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Former Bearcat leads UC Alumni Association

UC's love affair with new executive director Myron Hughes started
on '80s basketball court

It's all about recruiting. Recruiting a 6-foot-7 high school basketball player from Leighton, Ala., to play at UC. Using a UC degree to recruit world-class businesses to major metropolitan areas. And using that experience to recruit UC alumni engagement in their alma mater. For Myron Hughes, Bus '86, the circle is complete now that he's the new executive director of the UC Alumni Association.

"The UC Alumni Association is about creating relationships, first and foremost -- connecting people and possibilities while linking the past to the future," Hughes says. "I am honored to receive this opportunity to return to my university and do this important work with my fellow lifelong Bearcats."

"We are a large, urban university with a wonderful family of alumni whose experiences, interests and dreams are quite diverse," UC president Nancy Zimpher says. "We're thrilled that Myron has chosen to come home and lead UC's alumni relations efforts because the passion and involvement of our alumni will greatly enable us to realize our institutional aspirations."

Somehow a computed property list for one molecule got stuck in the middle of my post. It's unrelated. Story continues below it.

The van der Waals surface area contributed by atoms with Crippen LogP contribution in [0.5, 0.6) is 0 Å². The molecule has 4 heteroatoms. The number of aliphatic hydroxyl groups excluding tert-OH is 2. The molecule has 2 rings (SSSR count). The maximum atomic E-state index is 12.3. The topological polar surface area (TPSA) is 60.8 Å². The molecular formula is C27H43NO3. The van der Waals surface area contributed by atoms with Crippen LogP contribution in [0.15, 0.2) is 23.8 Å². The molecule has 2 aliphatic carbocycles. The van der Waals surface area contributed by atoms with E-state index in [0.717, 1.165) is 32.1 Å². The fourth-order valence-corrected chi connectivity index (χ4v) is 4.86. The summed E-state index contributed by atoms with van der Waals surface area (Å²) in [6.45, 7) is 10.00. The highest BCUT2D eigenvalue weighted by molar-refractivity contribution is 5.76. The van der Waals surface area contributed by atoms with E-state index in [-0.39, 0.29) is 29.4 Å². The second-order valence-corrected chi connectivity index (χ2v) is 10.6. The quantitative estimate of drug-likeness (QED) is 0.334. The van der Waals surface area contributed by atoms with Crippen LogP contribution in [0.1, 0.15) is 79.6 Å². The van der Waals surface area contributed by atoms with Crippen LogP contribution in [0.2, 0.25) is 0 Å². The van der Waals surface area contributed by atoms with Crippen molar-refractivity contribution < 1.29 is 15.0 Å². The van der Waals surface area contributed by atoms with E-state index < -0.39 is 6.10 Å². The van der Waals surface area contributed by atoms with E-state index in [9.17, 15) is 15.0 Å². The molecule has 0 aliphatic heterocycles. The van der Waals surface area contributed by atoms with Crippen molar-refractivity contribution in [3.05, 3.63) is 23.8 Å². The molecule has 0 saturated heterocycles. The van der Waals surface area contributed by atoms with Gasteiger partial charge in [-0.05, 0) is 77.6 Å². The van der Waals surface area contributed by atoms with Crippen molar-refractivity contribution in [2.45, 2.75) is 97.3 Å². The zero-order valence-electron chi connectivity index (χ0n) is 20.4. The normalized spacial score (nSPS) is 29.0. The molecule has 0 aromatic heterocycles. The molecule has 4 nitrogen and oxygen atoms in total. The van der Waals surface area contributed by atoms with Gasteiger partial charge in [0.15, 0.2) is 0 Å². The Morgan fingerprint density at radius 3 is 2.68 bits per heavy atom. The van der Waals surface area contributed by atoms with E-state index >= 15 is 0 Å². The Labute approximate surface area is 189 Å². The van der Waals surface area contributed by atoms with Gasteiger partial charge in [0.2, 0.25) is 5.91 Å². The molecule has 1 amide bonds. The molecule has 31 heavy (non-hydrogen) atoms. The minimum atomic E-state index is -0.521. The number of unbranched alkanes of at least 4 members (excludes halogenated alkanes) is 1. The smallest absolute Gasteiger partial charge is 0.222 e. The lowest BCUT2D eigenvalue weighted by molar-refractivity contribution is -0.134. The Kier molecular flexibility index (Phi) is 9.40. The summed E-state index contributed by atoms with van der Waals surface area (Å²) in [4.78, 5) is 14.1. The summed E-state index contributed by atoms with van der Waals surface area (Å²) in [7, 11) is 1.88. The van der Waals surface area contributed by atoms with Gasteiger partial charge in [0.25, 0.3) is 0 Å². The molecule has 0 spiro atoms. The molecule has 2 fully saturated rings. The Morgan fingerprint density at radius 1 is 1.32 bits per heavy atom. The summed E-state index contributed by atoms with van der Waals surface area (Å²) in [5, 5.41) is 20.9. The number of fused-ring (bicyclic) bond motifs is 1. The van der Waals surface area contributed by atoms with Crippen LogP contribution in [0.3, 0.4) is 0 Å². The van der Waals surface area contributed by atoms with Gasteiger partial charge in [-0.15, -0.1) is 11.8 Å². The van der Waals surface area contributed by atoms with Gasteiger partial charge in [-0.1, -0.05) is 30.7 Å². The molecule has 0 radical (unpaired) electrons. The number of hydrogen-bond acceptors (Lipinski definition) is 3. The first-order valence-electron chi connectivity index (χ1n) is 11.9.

Hughes, who assumed his new post in February, will lead the university's alumni engagement initiatives, seeking to build and strengthen connections with alumni. "It's going to be lots of fun being part of a family that I love," he says.

That love was mutual when Hughes wore the No. 44 jersey in the '80s. This is how Bearcat basketball star Roger McClendon described his teammate in the book "Tales from Cincinnati Bearcats Basketball," by Michael Perry (A&S '84): "He was our protector. He was the father figure, the big brother. … You know how some people could get in the ring, like Muhammad Ali, and punish a guy, but then off the floor, he's kissing babies? Myron had that split personality."

After being recruited by former UC basketball coach Ed Badger, Hughes quickly considered Cincinnati his adopted home. "More than basketball brought me to UC, and more than basketball kept me at UC, even as we went through our own coaching change at the time," Hughes says, recalling the 1983 transition from Ed Badger to Tony Yates.